In § 234k VAG, the legislator for the first time stipulates general formal requirements for all circumstances and occurrences being subject to information obligations, pursuant to which requirements the information must be (1) in German, (2) clear, understandable, concise and conclusive and, as far as possible, formulated in general language, (3) presented in a reader-friendly form and (4) regularly updated.

The intention of this regulation, namely to ensure an understandable presentation of the necessary information, would in principle appear helpful. Nonetheless, these general requirements, laid down in law for the first time, present the practice with several challenges: The new regulations contain numerous indefinite legal terms (when is a presentation concise? which linguistic requirements must be met in terms of comprehensibility or even readability?). At the same time, they presuppose a homogeneity of the target group of the information, which in the current working environment no longer coincides with the reality of many employers already when looking at the origin and language group that workforces are composed of today. Therefore, in the case of employers with a working or company language other than German, for example, there is a risk that the information cannot be understood by the target group if written in German, to comply with regulatory requirements. From a legal point of view, greater flexibility with regard to the choice of language would have been desirable, as long as it was ensured that the information in the specific language (above all English) could be understood by the addressees within the relevant companies.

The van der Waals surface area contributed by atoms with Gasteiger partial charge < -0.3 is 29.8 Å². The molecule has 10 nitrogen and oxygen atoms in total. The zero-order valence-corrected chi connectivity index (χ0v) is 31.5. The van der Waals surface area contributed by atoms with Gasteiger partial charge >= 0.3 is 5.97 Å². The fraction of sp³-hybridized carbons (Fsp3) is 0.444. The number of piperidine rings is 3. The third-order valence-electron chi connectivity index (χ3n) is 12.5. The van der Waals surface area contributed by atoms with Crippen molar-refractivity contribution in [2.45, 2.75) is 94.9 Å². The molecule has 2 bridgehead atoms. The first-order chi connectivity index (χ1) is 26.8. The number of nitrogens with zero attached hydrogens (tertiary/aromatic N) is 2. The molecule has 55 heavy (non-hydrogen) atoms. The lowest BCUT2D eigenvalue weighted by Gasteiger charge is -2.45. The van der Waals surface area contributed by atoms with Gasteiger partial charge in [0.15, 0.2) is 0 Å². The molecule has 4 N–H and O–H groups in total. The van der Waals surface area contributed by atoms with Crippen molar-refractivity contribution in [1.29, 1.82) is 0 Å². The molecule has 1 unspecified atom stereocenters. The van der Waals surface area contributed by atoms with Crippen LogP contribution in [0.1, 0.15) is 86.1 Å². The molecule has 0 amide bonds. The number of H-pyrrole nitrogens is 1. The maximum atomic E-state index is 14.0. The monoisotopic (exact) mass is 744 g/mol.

Also new are the legal requirements of § 234l VAG, according to which the pension fund must also provide general information on the relevant pension system. In addition, members and beneficiaries shall be informed of any changes to conditions relevant to them. The latter also applies to changes in methods for calculating provisions, whereby the effects for the beneficiaries must also be explained in this respect.

The legislator has extended the annual information obligations towards members to include the requirement that the documentation, now to be expressly referred to as "pension information", should take account of the special features of statutory pension systems and labour, social and tax law. The practice will have to clarify, among other things, which concrete implications arise from this extended requirement for the content of the information to be provided. The legislator generally requires that significant changes compared to the previous year's pension information must be clearly identified.